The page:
Wednesday, August 6, 2008

Actress Linkage
Michael Blowhard writes: Dear Blowhards -- * Being asked -- or expected -- by filmmakers to take her clothes off quickly became abhorrent to Greta Scacchi, fondly remembered by arthouse-goin' filmbuffs for her classy / luscious / racey turns in such '80s films as "The Coca-Cola Kid." Sadly, two of her best -- "White Mischief" and "A Man in Love" -- aren't available on DVD. This is mean of me, I suppose, but I never thought Greta had a lot to offer the audience beyond her beauty and her physical audacity. But reports from England say that she has become an imposing stage presence. Enjoy a little of what Greta so disliked doing here. (NSFW) * Sigourney Weaver never felt like the pretty one. People who know Sigourney only through her strong-jawed uber-woman (and often humor-free) film performances usually aren't aware of her gifts as a cut-up and and a comedienne. Too bad the movies so seldom made good use of her comic talents. Glamorous, bigger-than-life, and funny -- now that's a great combo. * MBlowhard Rewind: I rhapsodized about the super-talented, very sexy B-movie Euro-diva Joanna Pacula here. Best, Michael... posted by Michael at August 6, 2008 | perma-link | (16) comments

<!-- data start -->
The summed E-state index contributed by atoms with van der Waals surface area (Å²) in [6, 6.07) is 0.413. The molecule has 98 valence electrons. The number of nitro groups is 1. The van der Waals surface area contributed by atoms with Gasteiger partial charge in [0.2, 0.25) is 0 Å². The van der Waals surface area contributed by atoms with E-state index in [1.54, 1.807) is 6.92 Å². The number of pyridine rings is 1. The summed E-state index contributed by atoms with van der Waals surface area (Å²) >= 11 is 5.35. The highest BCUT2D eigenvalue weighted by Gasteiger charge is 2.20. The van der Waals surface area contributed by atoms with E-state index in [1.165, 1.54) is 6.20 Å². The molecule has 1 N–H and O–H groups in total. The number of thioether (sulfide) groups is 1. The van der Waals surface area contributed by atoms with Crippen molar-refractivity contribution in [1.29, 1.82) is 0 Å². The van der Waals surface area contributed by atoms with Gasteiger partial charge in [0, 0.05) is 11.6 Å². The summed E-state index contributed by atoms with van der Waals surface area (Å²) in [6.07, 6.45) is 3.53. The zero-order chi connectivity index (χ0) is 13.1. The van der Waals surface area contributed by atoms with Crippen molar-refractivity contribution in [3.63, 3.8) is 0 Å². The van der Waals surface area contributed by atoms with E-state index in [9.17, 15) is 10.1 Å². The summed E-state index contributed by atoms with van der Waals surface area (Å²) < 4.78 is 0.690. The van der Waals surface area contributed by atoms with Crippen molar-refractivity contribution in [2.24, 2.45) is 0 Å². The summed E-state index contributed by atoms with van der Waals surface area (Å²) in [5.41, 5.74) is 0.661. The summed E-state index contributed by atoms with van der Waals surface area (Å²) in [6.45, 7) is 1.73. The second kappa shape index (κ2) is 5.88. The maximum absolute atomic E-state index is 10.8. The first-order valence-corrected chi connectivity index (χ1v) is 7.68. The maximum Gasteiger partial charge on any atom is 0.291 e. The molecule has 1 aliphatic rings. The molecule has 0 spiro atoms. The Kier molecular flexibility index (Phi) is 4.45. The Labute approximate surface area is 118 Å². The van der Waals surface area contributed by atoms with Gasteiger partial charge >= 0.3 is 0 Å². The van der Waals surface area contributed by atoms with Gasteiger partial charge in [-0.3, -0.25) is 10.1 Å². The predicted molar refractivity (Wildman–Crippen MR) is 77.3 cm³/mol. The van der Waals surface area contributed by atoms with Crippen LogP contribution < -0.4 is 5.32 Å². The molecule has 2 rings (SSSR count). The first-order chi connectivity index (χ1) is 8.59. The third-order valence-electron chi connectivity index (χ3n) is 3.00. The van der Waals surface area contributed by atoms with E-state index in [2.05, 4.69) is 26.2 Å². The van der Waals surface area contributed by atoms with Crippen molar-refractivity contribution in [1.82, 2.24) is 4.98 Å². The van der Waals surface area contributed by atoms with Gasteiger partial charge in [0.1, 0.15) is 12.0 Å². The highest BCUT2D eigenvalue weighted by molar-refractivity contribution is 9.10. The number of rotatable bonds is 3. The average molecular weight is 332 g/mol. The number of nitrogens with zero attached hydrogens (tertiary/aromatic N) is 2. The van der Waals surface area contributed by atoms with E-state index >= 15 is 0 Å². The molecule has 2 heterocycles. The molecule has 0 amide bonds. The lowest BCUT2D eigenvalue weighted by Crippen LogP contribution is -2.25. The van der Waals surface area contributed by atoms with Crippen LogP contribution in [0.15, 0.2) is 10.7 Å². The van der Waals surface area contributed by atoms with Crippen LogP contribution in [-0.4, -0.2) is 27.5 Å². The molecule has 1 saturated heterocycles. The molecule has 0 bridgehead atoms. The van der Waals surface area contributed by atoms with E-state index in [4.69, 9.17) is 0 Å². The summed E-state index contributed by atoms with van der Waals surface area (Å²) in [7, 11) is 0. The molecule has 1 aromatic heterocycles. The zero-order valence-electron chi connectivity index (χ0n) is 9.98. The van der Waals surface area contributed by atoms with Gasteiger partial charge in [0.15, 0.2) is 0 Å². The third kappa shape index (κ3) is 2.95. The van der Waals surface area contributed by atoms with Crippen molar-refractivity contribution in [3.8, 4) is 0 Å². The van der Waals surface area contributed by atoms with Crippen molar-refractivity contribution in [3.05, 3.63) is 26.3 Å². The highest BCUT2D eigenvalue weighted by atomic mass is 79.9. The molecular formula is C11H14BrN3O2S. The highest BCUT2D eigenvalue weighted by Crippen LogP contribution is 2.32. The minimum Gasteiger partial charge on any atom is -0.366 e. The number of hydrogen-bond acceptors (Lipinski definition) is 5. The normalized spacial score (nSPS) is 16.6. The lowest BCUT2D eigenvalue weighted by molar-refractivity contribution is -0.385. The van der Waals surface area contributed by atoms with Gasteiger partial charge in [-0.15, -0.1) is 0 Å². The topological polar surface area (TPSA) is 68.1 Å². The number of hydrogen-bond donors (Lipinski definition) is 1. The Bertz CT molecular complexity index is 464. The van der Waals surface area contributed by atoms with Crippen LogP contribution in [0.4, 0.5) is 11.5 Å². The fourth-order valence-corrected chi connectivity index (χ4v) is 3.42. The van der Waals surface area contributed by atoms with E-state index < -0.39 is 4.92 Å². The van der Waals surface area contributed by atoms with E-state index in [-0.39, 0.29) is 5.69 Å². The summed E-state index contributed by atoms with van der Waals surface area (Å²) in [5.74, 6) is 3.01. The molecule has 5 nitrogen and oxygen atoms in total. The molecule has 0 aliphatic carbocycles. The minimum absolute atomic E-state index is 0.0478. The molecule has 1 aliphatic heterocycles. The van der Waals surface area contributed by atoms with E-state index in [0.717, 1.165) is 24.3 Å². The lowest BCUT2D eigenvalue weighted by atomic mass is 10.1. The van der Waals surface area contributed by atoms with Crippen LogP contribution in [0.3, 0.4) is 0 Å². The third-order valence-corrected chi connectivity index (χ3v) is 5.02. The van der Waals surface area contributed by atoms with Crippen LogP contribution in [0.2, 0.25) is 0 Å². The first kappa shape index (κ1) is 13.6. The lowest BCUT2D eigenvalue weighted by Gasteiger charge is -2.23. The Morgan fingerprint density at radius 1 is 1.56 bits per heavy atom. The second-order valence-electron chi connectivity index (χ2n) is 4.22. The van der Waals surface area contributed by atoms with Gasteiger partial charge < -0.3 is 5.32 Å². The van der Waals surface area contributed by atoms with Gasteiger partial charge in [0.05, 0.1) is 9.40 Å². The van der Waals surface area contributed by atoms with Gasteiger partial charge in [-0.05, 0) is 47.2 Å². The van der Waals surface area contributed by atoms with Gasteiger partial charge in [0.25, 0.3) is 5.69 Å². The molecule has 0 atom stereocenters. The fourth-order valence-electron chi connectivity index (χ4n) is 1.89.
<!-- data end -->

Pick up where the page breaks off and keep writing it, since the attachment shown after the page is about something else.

Malehood in Trouble?